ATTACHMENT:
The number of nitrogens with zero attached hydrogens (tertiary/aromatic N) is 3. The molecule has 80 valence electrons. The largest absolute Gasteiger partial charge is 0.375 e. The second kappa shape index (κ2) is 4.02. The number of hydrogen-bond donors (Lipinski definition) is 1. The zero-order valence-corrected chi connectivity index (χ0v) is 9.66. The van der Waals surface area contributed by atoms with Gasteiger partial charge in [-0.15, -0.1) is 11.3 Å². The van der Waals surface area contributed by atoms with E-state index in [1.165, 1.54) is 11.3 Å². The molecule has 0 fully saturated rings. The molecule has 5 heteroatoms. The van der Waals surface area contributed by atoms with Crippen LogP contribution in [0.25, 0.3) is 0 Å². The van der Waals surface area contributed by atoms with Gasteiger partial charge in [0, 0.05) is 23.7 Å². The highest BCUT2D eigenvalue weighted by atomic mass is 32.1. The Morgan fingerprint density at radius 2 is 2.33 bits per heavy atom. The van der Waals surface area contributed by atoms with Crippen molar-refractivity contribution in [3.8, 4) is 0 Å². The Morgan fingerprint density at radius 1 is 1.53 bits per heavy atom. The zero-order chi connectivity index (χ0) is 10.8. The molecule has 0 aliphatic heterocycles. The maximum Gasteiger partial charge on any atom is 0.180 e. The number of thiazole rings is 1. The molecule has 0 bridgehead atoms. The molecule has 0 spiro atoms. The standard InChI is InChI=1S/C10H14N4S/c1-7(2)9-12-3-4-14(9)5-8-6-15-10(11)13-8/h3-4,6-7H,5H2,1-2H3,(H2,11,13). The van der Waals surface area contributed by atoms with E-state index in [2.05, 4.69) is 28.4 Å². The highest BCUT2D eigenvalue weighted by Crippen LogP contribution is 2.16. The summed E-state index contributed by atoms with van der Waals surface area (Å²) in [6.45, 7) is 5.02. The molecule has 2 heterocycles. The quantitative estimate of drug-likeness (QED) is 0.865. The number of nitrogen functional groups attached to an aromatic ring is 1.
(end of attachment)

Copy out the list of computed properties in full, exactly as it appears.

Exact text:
The number of nitrogens with zero attached hydrogens (tertiary/aromatic N) is 3. The molecule has 80 valence electrons. The largest absolute Gasteiger partial charge is 0.375 e. The second kappa shape index (κ2) is 4.02. The number of hydrogen-bond donors (Lipinski definition) is 1. The zero-order valence-corrected chi connectivity index (χ0v) is 9.66. The van der Waals surface area contributed by atoms with Gasteiger partial charge in [-0.15, -0.1) is 11.3 Å². The van der Waals surface area contributed by atoms with E-state index in [1.165, 1.54) is 11.3 Å². The molecule has 0 fully saturated rings. The molecule has 5 heteroatoms. The van der Waals surface area contributed by atoms with Crippen LogP contribution in [0.25, 0.3) is 0 Å². The van der Waals surface area contributed by atoms with Gasteiger partial charge in [0, 0.05) is 23.7 Å². The highest BCUT2D eigenvalue weighted by atomic mass is 32.1. The Morgan fingerprint density at radius 2 is 2.33 bits per heavy atom. The van der Waals surface area contributed by atoms with Crippen molar-refractivity contribution in [3.8, 4) is 0 Å². The Morgan fingerprint density at radius 1 is 1.53 bits per heavy atom. The zero-order chi connectivity index (χ0) is 10.8. The molecule has 0 aliphatic heterocycles. The maximum Gasteiger partial charge on any atom is 0.180 e. The number of thiazole rings is 1. The molecule has 0 bridgehead atoms. The molecule has 0 spiro atoms. The standard InChI is InChI=1S/C10H14N4S/c1-7(2)9-12-3-4-14(9)5-8-6-15-10(11)13-8/h3-4,6-7H,5H2,1-2H3,(H2,11,13). The van der Waals surface area contributed by atoms with E-state index in [2.05, 4.69) is 28.4 Å². The highest BCUT2D eigenvalue weighted by Crippen LogP contribution is 2.16. The summed E-state index contributed by atoms with van der Waals surface area (Å²) in [6.45, 7) is 5.02. The molecule has 2 heterocycles. The quantitative estimate of drug-likeness (QED) is 0.865. The number of nitrogen functional groups attached to an aromatic ring is 1.